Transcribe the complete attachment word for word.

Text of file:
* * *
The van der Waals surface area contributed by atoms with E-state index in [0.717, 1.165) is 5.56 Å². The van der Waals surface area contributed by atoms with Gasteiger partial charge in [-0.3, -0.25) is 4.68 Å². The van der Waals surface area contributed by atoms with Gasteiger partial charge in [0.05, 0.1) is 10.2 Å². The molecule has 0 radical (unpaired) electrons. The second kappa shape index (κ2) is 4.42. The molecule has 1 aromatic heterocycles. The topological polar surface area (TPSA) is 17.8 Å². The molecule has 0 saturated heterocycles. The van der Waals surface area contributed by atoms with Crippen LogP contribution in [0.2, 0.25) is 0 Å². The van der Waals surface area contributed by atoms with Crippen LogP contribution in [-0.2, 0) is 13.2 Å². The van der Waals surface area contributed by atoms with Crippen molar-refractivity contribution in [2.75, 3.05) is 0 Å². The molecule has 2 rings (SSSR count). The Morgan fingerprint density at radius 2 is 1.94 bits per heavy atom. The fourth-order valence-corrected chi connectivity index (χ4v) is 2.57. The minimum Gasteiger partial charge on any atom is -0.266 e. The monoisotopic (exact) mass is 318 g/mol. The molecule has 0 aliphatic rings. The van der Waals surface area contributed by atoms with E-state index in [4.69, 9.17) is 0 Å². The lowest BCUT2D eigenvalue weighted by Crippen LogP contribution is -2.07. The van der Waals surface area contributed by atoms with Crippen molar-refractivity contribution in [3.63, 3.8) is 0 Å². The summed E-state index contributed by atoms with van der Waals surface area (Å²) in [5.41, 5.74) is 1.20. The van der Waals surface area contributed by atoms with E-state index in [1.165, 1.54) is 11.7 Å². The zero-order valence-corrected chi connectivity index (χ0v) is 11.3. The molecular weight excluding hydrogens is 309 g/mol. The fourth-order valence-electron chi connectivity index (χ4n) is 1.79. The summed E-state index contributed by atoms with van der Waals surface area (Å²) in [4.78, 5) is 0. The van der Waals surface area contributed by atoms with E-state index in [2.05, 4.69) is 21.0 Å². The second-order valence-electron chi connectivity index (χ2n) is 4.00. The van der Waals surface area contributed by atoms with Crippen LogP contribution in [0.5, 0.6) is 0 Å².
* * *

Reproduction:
The van der Waals surface area contributed by atoms with E-state index in [0.717, 1.165) is 5.56 Å². The van der Waals surface area contributed by atoms with Gasteiger partial charge in [-0.3, -0.25) is 4.68 Å². The van der Waals surface area contributed by atoms with Gasteiger partial charge in [0.05, 0.1) is 10.2 Å². The molecule has 0 radical (unpaired) electrons. The second kappa shape index (κ2) is 4.42. The molecule has 1 aromatic heterocycles. The topological polar surface area (TPSA) is 17.8 Å². The molecule has 0 saturated heterocycles. The van der Waals surface area contributed by atoms with Crippen LogP contribution in [0.2, 0.25) is 0 Å². The van der Waals surface area contributed by atoms with Crippen LogP contribution in [-0.2, 0) is 13.2 Å². The van der Waals surface area contributed by atoms with Crippen molar-refractivity contribution in [2.75, 3.05) is 0 Å². The molecule has 2 rings (SSSR count). The Morgan fingerprint density at radius 2 is 1.94 bits per heavy atom. The fourth-order valence-corrected chi connectivity index (χ4v) is 2.57. The minimum Gasteiger partial charge on any atom is -0.266 e. The monoisotopic (exact) mass is 318 g/mol. The molecule has 0 aliphatic rings. The van der Waals surface area contributed by atoms with E-state index in [4.69, 9.17) is 0 Å². The lowest BCUT2D eigenvalue weighted by Crippen LogP contribution is -2.07. The van der Waals surface area contributed by atoms with Crippen molar-refractivity contribution in [3.63, 3.8) is 0 Å². The summed E-state index contributed by atoms with van der Waals surface area (Å²) in [5.41, 5.74) is 1.20. The van der Waals surface area contributed by atoms with E-state index in [1.165, 1.54) is 11.7 Å². The zero-order valence-corrected chi connectivity index (χ0v) is 11.3. The molecular weight excluding hydrogens is 309 g/mol. The fourth-order valence-electron chi connectivity index (χ4n) is 1.79. The summed E-state index contributed by atoms with van der Waals surface area (Å²) in [4.78, 5) is 0. The van der Waals surface area contributed by atoms with E-state index in [2.05, 4.69) is 21.0 Å². The second-order valence-electron chi connectivity index (χ2n) is 4.00. The van der Waals surface area contributed by atoms with Crippen LogP contribution in [0.5, 0.6) is 0 Å².